Hence proper strategies for acquiring land resources

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Hence, proper strategies for acquiring land resources are very important to an REE. The complicated development process inherent in real estate projects requires the employment of many different professionals and technical experts. These individuals are vitally important. Their expertise crosses numerous disciplines and knowledge areas including: obtaining land-use rights, planning and design, project financing, project management and marketing management (Cong and Wang 2004). Acquiring these essential skilled resources is another challenge for developers. Real estate development is subject to high risk but with the expectation of high return (Tay and Tay 2007). The future is uncertain and many events may affect the expected outcome of a real estate development. As previously discussed, real estate projects generally involve a long production process. Unsurprising, these lengthy and involved processes present various risks such as changes in governmental policies, changes in interest
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19 rates and changes in the market environment (Van der Krabben and Lambooy 1993). Although it is impossible to list of all of the possible risks in a real estate development project, defining risk categories allows us to structure risk identification and gain insight into those risks. Various authors (Miller and Lessard 2000; Bing 2005; Risnun Instituut. 2005; Ng and Loosemore. 2007) define real estate risk categories as technical, financial, legal, political, physical, social, and organisational. Risks can also be categorised as organisational, project-related and environmental, or macro level (exogenous), meso level (endogenous), and micro level (stakeholder relationships (Baloi and Price, 2003; Bing et al., 2005; Mbachu and Vinasithamby, 2005). Others assign risk to the parties in the process (Kumaraswamy 1997; Rahman and Kumaraswamy 2002). Additionally, real estate development risk can be categorised into seven types according to the steps in the real estate development process. These categories, including a few examples of the risks associated with each of these steps, are summarised by Ellen Gehner (2008) as follows: Land development risk: e.g. land cannot be purchased - i.e. land prices are disproportionately high considering land conditions and the current Zoning plan; Design risk: e.g. program of requirements cannot be realised or the design cannot be kept within budget due to delays as a result of changes imposed by the market or the planning application process; Entitlement risk: e.g. lack of approval of the zoning plan or building permit;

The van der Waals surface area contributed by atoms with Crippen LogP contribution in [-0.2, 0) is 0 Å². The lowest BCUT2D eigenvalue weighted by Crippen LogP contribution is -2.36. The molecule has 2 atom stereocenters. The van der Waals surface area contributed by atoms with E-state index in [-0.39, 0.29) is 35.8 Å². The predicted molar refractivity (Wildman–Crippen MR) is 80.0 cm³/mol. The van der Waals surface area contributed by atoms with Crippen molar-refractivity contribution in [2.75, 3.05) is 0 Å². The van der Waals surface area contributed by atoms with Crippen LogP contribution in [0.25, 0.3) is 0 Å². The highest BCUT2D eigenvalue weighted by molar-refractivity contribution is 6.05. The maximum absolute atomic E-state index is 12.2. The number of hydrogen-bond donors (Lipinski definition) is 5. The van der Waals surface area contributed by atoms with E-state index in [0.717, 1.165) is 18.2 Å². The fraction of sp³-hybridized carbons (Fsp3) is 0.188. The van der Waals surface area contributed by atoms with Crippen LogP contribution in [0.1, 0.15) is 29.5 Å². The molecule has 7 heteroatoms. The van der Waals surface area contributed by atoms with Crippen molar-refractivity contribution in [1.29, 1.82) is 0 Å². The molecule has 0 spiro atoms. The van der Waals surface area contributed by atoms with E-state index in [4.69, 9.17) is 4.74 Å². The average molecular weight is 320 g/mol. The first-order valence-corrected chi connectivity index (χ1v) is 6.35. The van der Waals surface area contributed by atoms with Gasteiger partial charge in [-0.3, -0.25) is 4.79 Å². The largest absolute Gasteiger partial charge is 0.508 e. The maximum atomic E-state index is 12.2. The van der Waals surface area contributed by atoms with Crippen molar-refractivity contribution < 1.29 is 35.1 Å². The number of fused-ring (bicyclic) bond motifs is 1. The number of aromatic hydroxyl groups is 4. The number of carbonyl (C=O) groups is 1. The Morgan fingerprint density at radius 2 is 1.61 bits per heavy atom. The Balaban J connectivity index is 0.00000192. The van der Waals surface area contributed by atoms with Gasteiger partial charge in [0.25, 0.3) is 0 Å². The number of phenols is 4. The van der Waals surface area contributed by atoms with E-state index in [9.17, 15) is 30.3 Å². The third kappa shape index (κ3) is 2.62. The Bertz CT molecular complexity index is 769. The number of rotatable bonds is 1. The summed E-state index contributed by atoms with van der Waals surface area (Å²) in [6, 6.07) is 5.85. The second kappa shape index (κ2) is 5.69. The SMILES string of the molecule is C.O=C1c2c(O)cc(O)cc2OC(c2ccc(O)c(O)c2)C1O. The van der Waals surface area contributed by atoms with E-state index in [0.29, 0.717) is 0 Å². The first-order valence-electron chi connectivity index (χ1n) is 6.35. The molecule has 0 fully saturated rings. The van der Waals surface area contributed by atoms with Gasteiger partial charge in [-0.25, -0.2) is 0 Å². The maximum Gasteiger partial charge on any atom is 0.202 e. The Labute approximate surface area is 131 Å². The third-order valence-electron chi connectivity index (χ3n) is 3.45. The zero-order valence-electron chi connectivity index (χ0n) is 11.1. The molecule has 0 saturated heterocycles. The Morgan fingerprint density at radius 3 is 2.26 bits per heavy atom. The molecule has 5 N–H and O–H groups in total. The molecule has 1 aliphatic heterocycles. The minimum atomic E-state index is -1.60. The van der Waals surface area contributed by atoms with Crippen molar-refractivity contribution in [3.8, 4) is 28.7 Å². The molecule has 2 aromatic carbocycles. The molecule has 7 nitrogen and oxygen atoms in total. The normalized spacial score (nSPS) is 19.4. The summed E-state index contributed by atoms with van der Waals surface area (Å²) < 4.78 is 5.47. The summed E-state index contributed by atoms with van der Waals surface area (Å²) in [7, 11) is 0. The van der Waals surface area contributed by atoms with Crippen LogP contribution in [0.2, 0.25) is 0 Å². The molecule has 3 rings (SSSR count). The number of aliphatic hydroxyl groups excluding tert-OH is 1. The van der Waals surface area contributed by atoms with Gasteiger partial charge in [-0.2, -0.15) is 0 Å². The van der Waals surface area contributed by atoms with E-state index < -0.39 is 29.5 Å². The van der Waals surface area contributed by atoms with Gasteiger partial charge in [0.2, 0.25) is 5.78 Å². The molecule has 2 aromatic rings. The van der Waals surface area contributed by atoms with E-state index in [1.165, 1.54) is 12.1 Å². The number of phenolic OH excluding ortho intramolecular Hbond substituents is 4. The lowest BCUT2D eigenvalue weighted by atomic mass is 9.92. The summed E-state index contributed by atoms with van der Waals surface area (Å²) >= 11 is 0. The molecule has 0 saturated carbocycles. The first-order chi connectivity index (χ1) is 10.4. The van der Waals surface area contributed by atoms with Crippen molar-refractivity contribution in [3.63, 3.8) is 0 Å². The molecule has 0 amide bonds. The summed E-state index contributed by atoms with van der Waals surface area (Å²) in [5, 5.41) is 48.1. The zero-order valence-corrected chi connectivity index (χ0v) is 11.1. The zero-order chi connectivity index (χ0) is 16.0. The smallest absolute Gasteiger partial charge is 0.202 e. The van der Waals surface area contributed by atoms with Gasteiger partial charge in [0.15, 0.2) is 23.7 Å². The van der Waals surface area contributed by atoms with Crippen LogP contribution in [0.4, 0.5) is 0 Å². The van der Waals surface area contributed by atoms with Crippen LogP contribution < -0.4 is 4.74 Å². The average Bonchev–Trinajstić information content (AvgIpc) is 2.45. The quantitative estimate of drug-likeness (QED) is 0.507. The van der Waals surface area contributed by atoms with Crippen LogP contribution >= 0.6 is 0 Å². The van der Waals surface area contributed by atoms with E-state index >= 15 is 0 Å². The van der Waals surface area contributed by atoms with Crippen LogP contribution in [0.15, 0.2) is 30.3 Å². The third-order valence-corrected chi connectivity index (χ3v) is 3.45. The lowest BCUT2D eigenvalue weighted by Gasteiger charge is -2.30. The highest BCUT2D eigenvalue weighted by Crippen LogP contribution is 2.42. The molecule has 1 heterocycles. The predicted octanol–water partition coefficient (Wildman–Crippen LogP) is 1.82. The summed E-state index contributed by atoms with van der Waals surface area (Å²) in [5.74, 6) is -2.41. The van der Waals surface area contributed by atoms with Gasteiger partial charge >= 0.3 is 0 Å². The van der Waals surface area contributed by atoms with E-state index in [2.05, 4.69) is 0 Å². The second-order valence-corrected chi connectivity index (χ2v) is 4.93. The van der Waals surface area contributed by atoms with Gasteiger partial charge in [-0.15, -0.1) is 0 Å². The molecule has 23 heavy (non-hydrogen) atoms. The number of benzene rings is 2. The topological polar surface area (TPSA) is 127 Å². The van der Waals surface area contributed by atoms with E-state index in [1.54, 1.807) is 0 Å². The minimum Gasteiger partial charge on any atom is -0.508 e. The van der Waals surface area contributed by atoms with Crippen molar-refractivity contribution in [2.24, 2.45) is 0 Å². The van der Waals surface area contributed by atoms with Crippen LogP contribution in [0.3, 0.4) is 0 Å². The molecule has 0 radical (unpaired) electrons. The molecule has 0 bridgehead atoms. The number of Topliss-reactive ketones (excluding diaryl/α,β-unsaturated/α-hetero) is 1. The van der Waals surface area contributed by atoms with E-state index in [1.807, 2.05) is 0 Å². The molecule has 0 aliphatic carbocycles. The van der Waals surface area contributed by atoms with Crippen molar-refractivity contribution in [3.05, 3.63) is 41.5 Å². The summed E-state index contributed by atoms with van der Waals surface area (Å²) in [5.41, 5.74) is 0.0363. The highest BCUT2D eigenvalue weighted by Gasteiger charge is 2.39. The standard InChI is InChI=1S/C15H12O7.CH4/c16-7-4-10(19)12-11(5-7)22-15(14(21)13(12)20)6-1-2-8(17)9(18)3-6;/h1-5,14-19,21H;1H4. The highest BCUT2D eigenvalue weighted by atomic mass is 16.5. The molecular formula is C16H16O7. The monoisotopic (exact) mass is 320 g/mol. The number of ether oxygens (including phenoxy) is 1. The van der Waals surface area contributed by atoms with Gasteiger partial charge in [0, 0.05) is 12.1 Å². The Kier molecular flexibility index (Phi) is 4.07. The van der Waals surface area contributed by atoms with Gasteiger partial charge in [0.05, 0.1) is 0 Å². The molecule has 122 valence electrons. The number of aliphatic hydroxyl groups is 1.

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20 Financing risk: e.g. financing cannot be arranged; Construction risk: e.g. tendered construction costs exceed the budget or there is a delay in the construction process; Leasing risk: e.g. time-to-market lags behind schedule and as a result the design does not meet the current demand of the space market (e.g. a decrease in rental prices) due to economic fluctuations or changes in market supply; and, Sale risks: e.g. incorrect estimate of yield development.
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